It seems the more you look, the more you find. There are a few interesting points in how strings are handled in Delphi; I’ve talked before about the particularities of String type in Delphi, so I’ll not touch that subject in this post. What I’m interested in, now, is to show how a particular case is handled: constant strings (literals).
Consider this example:
var S : String; begin S := 'A Constant String'; WriteLn('S ref count: ', StringRefCount(S)); ReadLn; end.
This code will show the expected “S ref count: 1” text in the console. Now, consider this code:
procedure Test(); var S : String; begin S := 'A Constant String'; WriteLn('S ref count: ', StringRefCount(S)); ReadLn; end; begin Test(); end;
This code will show an interesting result: “”S ref count: -1”. So why is the string in the first example returning a reference count of 1 and the one in the second a -1? I presume that the reason is to prevent the RTL from disposing the literals on exit from a function. If the literal would have a RefCount of 1 it would be disposed which is obviously wrong. So a special case of -1 will prevent any of the auto-inserted function calls to do anything destructive on the literal strings. Considering that the main program entry point will still dispose anything at exit there is no need to use -1 to prevent it.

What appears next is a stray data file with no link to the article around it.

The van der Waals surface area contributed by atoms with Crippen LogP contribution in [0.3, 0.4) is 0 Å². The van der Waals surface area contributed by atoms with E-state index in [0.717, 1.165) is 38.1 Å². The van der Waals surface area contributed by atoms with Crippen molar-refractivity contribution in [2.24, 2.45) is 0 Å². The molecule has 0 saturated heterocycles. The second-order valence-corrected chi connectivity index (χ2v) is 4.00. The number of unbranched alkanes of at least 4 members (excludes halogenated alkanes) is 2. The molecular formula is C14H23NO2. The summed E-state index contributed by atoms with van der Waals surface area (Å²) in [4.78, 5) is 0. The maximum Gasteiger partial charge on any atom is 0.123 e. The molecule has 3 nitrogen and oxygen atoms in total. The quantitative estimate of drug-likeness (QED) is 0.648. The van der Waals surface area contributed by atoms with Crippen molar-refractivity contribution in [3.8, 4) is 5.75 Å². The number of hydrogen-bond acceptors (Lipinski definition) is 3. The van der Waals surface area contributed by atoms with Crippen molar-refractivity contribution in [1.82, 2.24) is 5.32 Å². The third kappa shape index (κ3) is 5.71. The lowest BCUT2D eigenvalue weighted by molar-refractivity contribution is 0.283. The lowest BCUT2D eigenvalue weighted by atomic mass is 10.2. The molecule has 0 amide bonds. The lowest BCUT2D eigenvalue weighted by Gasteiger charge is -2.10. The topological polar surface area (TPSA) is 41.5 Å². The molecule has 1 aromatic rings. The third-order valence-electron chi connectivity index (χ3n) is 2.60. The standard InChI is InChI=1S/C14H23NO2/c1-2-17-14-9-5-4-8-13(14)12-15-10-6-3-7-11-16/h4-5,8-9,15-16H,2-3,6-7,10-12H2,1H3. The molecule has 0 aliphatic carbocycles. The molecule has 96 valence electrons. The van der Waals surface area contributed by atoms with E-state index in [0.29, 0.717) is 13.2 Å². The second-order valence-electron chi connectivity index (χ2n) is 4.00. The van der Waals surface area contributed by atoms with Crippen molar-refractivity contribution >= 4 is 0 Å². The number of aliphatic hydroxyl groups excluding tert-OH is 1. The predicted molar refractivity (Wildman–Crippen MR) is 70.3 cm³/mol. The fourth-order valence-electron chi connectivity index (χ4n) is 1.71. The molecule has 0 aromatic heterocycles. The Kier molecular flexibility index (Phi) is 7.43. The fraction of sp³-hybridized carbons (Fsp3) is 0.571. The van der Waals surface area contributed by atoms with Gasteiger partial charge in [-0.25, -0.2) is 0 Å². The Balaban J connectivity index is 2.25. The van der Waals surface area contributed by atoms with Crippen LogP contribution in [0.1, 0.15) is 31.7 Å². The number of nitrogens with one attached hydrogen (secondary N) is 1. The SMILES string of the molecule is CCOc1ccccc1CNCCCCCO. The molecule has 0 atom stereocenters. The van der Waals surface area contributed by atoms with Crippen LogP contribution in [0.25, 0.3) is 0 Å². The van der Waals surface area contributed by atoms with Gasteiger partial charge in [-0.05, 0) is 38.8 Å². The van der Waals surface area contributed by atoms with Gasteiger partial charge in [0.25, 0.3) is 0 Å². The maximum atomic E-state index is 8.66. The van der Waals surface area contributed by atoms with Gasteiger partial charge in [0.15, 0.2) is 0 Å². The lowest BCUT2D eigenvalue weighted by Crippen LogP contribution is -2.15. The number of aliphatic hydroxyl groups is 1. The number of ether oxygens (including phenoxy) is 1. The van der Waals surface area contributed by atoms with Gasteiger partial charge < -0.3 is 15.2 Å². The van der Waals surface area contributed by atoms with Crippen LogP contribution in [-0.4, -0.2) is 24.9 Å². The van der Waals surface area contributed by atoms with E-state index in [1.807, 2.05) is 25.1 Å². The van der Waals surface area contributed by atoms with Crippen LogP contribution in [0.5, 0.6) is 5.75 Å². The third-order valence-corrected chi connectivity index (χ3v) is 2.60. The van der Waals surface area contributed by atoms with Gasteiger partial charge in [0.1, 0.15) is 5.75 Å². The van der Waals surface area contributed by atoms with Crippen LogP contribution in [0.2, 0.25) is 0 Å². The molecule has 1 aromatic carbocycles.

An interesting side-effect of that is that you can make your strings “never-to-expire”:
procedure ConstString(var S : String); var P : ^Integer; begin UniqueString(S); P := Pointer(S); Dec(P, 2); P^ := -1; end;
This function will set the reference count to -1 thus preventing the RTL from disposing the string ever. The UniqueString call is required to ensure that we only “make a literal” out of the passed reference and not the other strings pointing to the same memory.